Comment 8 Adam Huffman 2011-03-13 17:40:57 EDT
There's a second VG in the guest. There's no need to resize that one, so I didn't include it in the virt-resize invocation. vg0marcel-www1 is the single LV within that VG. I should mention that though the link you sent fixed the booting problem on the other guest (with just 1 VG), the resizing didn't seem to have happened.
Comment 9 Richard W.M. Jones 2011-03-13 18:05:33 EDT
(In reply to comment #8) > I should mention that though the link you sent fixed the booting problem on the > other guest (with just 1 VG), the resizing didn't seem to have happened. One at a time :-) Re: virt-resize --expand /dev/sda2 f12-disk0 f12-new.qcow2 The trace (x 2) that you gave me for the 1 VG guest in comment 4 shows that the PV was resized (no LV was resized because you didn't ask for it). Try running 'pvs' command in the guest - it should show the new size. > There's a second VG in the guest. There's no need to resize that one, so I > didn't include it in the virt-resize invocation. vg0marcel-www1 is the single > LV within that VG. In fact, no reason to mention any VGs at all. PVs and LVs are the only things that LVM can resize. Use the --resize or --expand options to name the PVs (== partitions) that you want to resize. There is no need to mention any PVs that you don't want to resize. And VGs don't need to be mentioned at all because they don't have a distinct size, their size is just the sum of their underlying PVs.
Comment 10 Adam Huffman 2011-03-13 18:36:25 EDT
Yep, I've manually resized the LV and VG in f12 now. Re. the error in https://bugzilla.redhat.com/show_bug.cgi?id=684486#c6 , I suppose it could be that because the LV in the second VG is mounted via /etc/fstab, guestfish is complaining because it can't find it, even though for resizing purposes it's not relevant?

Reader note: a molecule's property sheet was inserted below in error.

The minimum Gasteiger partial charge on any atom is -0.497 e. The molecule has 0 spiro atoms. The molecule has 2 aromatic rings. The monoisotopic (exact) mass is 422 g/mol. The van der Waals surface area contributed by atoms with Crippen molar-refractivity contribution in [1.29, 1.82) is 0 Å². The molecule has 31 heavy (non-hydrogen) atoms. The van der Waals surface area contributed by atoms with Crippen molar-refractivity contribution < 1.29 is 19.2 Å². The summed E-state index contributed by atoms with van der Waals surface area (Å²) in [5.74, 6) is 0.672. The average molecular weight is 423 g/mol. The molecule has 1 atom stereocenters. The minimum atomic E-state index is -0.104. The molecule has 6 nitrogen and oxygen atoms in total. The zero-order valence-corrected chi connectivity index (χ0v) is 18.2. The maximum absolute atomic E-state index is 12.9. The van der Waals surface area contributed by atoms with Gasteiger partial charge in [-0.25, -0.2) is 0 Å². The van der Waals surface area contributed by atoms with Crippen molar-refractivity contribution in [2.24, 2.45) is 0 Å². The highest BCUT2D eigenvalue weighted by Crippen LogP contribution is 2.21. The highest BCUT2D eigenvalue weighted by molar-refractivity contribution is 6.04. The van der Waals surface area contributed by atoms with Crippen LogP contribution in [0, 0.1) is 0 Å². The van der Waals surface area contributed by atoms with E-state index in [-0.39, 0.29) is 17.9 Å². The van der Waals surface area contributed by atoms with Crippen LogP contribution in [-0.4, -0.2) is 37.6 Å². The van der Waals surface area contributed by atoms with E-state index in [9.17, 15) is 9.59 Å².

Comment 11 Richard W.M. Jones 2011-03-13 19:13:39 EDT
(In reply to comment #10) > Yep, I've manually resized the LV and VG in f12 now. > > Re. the error in https://bugzilla.redhat.com/show_bug.cgi?id=684486#c6 , I > suppose it could be that because the LV in the second VG is mounted via > /etc/fstab, guestfish is complaining because it can't find it, even though for > resizing purposes it's not relevant? It's hard to tell without seeing the actual layout of filesystems and /etc/fstab contents. In any case you don't have to use the -i option, as shown in comment 7 you can inspect and mount filesystems manually instead.
Comment 12 Adam Huffman 2011-03-14 07:42:55 EDT
It seems the original boot problem is caused by GRUB's device.map: (hd0) /dev/sda so perhaps virt-resize could check for that and change it to refer to something appropriate like /dev/vda?
Comment 13 Richard W.M. Jones 2011-03-14 08:02:52 EDT
It's an idea, but I'm not sure if it is completely safe to do that. If a guest is using legacy IDE drivers (instead of virtio) then making this change would stop the ordinary grub command from working inside the guest. Of course, we can detect whether or not the guest is using virtio drivers (that is what we do in virt-v2v after all) but then this becomes a rather complex process. I would rather not break the boot loader in the first place. Reinstalling it is an admission that we broke it. Matt, any thoughts?
Comment 14 Cole Robinson 2012-06-06 14:00:43 EDT
This bug has been dormant for a year, and F14 has been end of life for months. Rich, close or move to later fedora version?
Comment 15 Richard W.M. Jones 2012-06-06 14:08:10 EDT
Yeah let's close. If this still happens with a recent version of virt-resize (>= 1.16) then reopen it.